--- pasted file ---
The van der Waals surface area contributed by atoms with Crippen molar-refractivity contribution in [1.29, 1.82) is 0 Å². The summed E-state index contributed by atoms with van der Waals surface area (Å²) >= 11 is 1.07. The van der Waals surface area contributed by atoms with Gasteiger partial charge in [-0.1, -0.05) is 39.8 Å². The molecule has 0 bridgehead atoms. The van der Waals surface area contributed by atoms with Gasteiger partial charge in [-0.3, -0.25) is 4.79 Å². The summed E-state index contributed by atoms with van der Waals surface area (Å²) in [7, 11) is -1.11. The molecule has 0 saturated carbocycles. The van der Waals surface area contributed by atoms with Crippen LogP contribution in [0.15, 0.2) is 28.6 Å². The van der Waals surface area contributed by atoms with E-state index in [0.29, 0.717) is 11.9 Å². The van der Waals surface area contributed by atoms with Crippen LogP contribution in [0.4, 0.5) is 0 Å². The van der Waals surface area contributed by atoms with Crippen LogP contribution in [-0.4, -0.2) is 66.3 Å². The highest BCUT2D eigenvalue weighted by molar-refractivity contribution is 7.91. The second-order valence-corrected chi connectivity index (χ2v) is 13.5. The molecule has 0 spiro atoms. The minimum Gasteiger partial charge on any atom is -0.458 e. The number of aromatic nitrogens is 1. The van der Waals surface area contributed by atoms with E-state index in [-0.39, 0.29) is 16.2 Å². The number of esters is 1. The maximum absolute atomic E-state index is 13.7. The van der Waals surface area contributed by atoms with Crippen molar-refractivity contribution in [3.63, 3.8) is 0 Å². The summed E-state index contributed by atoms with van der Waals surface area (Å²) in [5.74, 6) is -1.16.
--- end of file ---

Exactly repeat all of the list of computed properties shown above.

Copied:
The van der Waals surface area contributed by atoms with Crippen molar-refractivity contribution in [1.29, 1.82) is 0 Å². The summed E-state index contributed by atoms with van der Waals surface area (Å²) >= 11 is 1.07. The van der Waals surface area contributed by atoms with Gasteiger partial charge in [-0.1, -0.05) is 39.8 Å². The molecule has 0 bridgehead atoms. The van der Waals surface area contributed by atoms with Gasteiger partial charge in [-0.3, -0.25) is 4.79 Å². The summed E-state index contributed by atoms with van der Waals surface area (Å²) in [7, 11) is -1.11. The molecule has 0 saturated carbocycles. The van der Waals surface area contributed by atoms with Crippen LogP contribution in [0.15, 0.2) is 28.6 Å². The van der Waals surface area contributed by atoms with E-state index in [0.29, 0.717) is 11.9 Å². The van der Waals surface area contributed by atoms with Crippen LogP contribution in [0.4, 0.5) is 0 Å². The van der Waals surface area contributed by atoms with Crippen LogP contribution in [-0.4, -0.2) is 66.3 Å². The highest BCUT2D eigenvalue weighted by molar-refractivity contribution is 7.91. The second-order valence-corrected chi connectivity index (χ2v) is 13.5. The molecule has 0 spiro atoms. The minimum Gasteiger partial charge on any atom is -0.458 e. The number of aromatic nitrogens is 1. The van der Waals surface area contributed by atoms with E-state index in [-0.39, 0.29) is 16.2 Å². The number of esters is 1. The maximum absolute atomic E-state index is 13.7. The van der Waals surface area contributed by atoms with Crippen molar-refractivity contribution in [3.63, 3.8) is 0 Å². The summed E-state index contributed by atoms with van der Waals surface area (Å²) in [5.74, 6) is -1.16.